ANCHORAGE A massive landslide consumed a 100-foot span of the rugged, cliffhanging Copper River Road early Sunday, trapping 80 to 90 vehicles and an unknown number of people in the popular salmon dipnet fishery with no way to get their vehicles out.
"It looks like some of those folks are going to be in there for a few days," said Rich Webster, forest warden for the Division of Forestry for the Copper River-Glennallen area. "It's a major landslide."
The Chitina Dipnetters Association said on its Web site Sunday that the slide struck at 4:30 a.m. and stranded at least 125 people downstream.
No one was known to be caught in the slide, about a mile south of O'Brien Creek, Webster said.
"Folks' spirits are pretty good," Webster said. "We brought in water and MREs - just a mercy stopgap measure for those folks that need it." MREs, or Meals Ready to Eat, are field rations.
Though people could catch rides on riverboats back to the road system at O'Brien Creek or Chitina, about four or five miles upstream, most people seemed reluctant to leave their vehicles and their salmon.
"We took in much more water than we took in food," Webster said. "They've got some good salmon to eat."
The highway collapse came after spring thaws left portions of the road in poor shape. The section that came down apparently "gave warning," Webster said, and people had been telling dipnetters to avoid going south of O'Brien Creek.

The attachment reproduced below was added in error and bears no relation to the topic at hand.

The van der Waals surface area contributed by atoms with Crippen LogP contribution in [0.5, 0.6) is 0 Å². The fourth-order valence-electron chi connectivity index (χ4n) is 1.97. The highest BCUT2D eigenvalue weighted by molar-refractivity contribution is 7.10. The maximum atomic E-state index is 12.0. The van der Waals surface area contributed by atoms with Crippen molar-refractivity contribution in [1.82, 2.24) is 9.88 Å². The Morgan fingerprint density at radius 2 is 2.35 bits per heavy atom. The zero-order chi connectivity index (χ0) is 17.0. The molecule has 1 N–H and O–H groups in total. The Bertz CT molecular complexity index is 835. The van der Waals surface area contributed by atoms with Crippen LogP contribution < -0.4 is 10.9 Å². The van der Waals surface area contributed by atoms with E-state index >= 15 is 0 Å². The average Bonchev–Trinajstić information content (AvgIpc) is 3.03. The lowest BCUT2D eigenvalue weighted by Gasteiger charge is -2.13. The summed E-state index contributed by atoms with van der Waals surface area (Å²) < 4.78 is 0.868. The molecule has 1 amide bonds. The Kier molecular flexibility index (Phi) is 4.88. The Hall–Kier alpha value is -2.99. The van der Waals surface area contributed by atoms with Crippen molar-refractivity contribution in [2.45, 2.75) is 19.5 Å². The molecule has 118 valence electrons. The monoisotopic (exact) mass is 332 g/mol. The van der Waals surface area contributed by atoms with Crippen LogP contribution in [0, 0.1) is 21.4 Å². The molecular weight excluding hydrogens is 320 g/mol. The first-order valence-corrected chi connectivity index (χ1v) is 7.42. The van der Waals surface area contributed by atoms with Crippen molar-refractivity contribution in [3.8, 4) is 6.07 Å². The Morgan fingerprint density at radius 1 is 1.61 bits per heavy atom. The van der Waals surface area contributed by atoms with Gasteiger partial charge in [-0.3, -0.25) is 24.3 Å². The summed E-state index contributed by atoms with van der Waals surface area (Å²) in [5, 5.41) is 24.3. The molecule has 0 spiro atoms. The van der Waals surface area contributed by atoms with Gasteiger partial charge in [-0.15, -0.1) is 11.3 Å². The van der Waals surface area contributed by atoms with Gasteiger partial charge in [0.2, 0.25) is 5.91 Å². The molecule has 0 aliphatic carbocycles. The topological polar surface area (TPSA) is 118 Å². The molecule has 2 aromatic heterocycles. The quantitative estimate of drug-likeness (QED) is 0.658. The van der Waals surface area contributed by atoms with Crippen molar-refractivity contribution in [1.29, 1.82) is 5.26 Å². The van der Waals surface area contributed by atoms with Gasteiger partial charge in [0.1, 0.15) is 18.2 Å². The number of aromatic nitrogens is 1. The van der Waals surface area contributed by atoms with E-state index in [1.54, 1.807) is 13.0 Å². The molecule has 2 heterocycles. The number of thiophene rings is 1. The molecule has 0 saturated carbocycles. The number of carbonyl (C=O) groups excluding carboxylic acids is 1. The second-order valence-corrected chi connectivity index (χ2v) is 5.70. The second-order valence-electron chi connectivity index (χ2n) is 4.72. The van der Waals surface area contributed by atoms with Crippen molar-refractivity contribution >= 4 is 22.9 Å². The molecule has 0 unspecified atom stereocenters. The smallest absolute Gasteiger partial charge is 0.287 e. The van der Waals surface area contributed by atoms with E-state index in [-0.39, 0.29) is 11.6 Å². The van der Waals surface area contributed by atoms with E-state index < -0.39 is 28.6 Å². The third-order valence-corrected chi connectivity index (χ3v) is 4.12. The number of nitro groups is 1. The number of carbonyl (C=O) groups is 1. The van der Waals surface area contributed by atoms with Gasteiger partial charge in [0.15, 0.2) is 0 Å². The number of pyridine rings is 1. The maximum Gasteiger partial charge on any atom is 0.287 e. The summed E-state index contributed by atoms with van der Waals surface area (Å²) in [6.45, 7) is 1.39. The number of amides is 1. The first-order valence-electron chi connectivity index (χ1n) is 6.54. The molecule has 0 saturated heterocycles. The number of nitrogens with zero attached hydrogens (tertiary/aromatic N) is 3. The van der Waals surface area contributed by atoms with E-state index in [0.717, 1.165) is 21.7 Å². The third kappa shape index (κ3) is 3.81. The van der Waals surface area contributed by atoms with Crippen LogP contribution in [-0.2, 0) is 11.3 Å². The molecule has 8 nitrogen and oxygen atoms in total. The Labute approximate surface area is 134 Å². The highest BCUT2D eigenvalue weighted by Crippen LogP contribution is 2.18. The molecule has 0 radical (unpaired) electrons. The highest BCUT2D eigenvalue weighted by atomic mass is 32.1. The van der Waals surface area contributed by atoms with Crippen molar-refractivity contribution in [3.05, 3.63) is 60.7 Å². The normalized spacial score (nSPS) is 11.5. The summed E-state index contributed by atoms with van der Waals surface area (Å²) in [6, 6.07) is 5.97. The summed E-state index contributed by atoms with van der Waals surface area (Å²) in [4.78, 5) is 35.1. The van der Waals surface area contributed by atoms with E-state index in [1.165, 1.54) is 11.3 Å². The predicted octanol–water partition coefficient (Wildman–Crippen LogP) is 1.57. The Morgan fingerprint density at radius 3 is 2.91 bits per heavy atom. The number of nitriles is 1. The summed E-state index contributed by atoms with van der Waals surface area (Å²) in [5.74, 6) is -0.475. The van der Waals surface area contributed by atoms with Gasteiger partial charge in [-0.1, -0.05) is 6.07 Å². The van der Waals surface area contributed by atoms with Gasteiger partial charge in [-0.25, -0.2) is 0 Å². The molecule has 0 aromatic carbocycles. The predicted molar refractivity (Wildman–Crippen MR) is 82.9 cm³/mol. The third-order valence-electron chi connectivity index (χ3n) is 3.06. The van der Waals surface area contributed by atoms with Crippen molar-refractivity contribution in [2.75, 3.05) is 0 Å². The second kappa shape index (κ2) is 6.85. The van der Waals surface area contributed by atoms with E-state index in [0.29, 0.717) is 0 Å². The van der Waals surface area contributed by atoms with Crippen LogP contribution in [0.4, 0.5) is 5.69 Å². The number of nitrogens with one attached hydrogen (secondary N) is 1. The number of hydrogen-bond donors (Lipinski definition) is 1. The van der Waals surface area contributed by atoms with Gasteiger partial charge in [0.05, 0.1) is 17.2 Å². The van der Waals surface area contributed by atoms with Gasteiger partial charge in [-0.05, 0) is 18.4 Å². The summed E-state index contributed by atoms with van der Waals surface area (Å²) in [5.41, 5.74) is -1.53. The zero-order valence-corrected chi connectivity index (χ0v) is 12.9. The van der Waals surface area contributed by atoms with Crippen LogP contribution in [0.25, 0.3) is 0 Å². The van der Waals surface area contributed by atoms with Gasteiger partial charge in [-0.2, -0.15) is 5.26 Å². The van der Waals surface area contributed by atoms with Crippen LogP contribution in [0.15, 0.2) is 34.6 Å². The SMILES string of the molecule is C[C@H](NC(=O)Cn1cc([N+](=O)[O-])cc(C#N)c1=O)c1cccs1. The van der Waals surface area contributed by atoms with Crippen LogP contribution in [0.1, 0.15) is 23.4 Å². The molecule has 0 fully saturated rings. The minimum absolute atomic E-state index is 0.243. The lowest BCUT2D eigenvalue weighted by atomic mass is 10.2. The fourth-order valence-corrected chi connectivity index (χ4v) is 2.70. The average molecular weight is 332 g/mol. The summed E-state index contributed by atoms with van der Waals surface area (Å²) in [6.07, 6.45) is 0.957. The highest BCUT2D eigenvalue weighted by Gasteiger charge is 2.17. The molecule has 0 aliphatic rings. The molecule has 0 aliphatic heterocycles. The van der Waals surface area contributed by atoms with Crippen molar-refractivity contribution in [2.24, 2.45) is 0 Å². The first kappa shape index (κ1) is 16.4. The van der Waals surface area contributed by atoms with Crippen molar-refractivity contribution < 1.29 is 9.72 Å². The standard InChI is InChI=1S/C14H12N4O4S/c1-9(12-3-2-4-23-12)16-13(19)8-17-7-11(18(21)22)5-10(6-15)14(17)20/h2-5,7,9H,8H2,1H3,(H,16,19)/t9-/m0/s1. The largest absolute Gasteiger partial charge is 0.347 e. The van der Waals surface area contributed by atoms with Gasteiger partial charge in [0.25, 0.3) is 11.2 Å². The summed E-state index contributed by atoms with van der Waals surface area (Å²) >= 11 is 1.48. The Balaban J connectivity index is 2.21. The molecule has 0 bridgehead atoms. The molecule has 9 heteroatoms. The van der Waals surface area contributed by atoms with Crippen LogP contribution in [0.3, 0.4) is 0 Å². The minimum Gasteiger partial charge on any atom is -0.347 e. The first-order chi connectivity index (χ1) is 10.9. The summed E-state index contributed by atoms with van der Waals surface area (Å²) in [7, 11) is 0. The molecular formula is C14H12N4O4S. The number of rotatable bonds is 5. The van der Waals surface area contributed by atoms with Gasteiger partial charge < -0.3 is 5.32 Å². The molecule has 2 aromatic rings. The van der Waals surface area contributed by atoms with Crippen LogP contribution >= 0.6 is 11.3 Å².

"Some people didn't follow that warning," he said.
Stan Bloom, vice president of the association and a longtime advocate of the fishery, said he had been worried about precarious sections of the old road.
"There's dozens of areas along there that's just on the verge of sliding into the river, and it's always been that way," Bloom said. "It's a dangerous road. ... We're just glad that nobody got hurt."
Much of the road below Chitina only became drivable about seven to eight years ago after Gov. Wally Hickel authorized road work, Bloom said.
Road maintenance crews moved a bulldozer and a grader down the highway toward the slide, Webster said. But officials told Webster it's not clear what can be done in the near term, short of blasting a new road.
"DOT has a major problem," he said. "The problem is anything they move from down below on the road is just going to cause more debris and rocks to come down from above. . . . I don't expect the road to be cleared in the next few days."